That Giant Sucking Sound: Technology too Complex to Be Useful?
Insurance Experts' Forum, December 17, 2009
Ten-plus years ago, while everyone was pouring through all their IT assets and code in a scramble to mitigate the feared the effects of the Year 2000 date rollover, many companies made a jaw-dropping discovery. That is, many companies were paying for the licensing and maintenance of thousands of applications that never got used. Or, at best, there may have been one user somewhere periodically logging in for an occasional report. If it weren't for the Y2K scare, they probably never would have known about all these never-used systems. But, 10 years on, it's likely there's even more unused applications sitting around enterprises, sucking away licensing and maintenance funds.
Only 10% of all the features of all the technology in the world are currently being used today. Technology may be ubiquitous, and our businesses completely digitized, but there's actually a lot of shelfware that sits unused and underutilized.
Why is this so? J.B. Wood, president and CEO of the Technology Services Industry Association ponders this question in a new book, Complexity Avalanche: Overcoming the Threat to Technology Adoption. As Wood put it: “It turns out technology does have its limits. Not because engineers can't innovate, but because users can't use ... Most customers are struggling to keep up, and they usually settle for far less value that they could, and should, get from their purchases."
Wood argues that the IT industry needs to move away from the idea of selling technology products and focus on the idea that they are selling services to customers—to improve call center operations, improving customer retention, and so forth. This is a concept many IT vendors do not grasp, he says.
Actually, there is nothing new about Wood's contention. The reason IBM became the biggest computer company in the world back in the 1950s and 60s is because Big Blue never sold machines to customers. It sold business solutions, and had a well-trained sales force committed to doing just that. Contrast that to a technology-heavy culture such as Digital Equipment Corp. (no longer around), which sold systems that only an engineer could love.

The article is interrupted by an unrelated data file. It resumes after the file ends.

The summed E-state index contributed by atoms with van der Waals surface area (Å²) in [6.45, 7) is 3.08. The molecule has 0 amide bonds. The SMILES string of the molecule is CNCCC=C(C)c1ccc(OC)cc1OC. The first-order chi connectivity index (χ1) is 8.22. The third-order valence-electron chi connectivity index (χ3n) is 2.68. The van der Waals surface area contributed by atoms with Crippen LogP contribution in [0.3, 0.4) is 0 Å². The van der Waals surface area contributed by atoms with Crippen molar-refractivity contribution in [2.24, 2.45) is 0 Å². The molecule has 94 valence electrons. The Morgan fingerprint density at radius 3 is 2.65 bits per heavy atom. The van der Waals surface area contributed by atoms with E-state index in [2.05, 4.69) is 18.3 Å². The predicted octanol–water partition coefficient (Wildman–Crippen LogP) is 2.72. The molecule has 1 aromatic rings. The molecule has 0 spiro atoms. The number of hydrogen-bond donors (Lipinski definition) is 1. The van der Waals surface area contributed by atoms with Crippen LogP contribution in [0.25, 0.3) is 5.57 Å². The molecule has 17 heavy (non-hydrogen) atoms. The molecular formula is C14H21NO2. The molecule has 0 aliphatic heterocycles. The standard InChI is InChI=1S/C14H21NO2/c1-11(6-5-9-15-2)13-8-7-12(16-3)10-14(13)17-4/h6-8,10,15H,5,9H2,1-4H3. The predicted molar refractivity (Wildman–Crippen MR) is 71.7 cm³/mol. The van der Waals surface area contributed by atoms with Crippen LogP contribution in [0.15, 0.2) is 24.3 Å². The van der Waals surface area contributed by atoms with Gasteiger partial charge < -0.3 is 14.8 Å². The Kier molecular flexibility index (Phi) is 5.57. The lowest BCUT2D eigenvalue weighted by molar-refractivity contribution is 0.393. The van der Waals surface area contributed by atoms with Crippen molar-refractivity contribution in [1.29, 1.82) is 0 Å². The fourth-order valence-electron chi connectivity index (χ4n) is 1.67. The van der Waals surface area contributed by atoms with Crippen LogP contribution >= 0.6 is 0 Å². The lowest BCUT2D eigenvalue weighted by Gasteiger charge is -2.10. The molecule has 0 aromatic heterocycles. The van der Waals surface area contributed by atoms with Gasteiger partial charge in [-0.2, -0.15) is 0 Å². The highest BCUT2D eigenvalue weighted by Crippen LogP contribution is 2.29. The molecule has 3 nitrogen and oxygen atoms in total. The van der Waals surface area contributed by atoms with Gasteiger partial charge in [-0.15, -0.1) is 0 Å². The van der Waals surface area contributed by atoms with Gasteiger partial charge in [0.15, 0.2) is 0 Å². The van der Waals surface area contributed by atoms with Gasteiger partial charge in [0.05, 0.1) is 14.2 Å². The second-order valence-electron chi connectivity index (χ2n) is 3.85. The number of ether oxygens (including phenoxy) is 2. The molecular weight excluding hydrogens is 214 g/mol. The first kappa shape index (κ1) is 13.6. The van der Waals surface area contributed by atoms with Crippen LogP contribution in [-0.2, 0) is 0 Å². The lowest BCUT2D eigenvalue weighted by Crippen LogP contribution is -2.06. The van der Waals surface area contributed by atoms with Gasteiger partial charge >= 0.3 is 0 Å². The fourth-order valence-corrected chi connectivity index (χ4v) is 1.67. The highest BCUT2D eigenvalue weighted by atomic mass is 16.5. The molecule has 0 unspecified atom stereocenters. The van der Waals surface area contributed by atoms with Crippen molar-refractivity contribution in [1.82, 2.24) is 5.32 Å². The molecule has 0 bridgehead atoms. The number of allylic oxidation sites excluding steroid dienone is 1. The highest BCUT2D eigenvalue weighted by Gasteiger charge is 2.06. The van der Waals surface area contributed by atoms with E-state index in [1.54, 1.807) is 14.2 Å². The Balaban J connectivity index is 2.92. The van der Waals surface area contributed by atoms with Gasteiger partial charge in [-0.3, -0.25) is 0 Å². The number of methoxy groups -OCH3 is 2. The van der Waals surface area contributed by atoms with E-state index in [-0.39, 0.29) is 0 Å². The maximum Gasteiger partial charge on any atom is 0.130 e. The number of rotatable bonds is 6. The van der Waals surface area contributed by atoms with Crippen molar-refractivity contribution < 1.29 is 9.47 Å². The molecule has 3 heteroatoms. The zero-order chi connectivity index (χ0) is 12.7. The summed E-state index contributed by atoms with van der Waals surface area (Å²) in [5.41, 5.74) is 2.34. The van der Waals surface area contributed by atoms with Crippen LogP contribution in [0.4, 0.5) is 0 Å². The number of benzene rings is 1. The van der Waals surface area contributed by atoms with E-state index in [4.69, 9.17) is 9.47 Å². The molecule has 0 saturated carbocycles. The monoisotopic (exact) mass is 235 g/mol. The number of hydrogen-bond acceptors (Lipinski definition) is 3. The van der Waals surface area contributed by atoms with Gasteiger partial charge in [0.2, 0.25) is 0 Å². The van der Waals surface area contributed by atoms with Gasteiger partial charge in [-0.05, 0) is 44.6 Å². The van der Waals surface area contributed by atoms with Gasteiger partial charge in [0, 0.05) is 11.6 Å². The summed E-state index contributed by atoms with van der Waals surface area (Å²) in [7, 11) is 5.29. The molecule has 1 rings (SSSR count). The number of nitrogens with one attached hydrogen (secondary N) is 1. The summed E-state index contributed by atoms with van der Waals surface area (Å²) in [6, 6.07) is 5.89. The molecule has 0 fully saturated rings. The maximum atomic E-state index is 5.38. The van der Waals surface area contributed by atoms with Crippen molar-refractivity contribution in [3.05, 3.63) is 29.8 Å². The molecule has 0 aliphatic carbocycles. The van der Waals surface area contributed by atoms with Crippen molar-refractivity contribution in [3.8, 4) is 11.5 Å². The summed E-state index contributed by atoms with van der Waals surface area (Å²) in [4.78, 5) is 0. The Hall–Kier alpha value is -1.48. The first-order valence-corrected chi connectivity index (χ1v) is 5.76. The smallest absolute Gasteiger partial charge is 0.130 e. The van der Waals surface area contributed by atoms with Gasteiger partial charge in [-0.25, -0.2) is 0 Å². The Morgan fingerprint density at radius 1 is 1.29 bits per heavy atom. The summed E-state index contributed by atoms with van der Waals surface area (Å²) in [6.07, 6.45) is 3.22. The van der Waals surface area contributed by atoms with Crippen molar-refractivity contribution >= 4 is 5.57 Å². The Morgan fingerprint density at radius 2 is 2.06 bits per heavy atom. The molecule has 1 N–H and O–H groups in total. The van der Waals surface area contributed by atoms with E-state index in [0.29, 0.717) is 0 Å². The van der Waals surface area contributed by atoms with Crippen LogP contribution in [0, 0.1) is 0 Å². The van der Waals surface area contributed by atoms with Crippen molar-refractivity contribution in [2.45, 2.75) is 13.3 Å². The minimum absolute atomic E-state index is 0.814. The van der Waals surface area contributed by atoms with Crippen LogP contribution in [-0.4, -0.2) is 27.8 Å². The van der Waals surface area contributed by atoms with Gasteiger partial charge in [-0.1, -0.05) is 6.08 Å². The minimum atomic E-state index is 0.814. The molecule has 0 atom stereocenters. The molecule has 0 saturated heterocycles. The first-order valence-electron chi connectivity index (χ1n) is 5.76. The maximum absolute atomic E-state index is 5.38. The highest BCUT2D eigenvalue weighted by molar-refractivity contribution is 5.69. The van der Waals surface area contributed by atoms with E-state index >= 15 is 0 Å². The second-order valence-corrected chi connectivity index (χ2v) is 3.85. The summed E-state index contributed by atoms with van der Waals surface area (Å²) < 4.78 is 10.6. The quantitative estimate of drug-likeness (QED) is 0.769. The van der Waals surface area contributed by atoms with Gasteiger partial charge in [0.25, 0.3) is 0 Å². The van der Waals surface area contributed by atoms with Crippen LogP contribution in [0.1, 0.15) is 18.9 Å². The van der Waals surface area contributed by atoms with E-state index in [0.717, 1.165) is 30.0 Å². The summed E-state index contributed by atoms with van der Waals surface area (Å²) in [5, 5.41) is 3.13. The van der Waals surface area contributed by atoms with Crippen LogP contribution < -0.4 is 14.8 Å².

The key is to understand how and why a solution needs to be integrated into the business, and how it will help that business move forward. Too many IT vendors sell their equipment and software then disappear. The challenge is well stated by the CIO of one multibillion-dollar optical lens manufacturer, quoted by Wood: “If I could just get one message across to technology companies, it would be this. As a CIO I am not a customer. I am just a reseller for you. The real customers are the business users. Your success and mine depends on how happy and successful THEY are, not me.”
The lesson is, as Wood reminds us, is time and time again, businesses need working solutions to their problems—and not be spending their capital on all the latest bells and whistles. Let's hope the vendor community takes heed of this lesson.
Joe McKendrick is an author, consultant, blogger and frequent INN contributor specializing in information technology.
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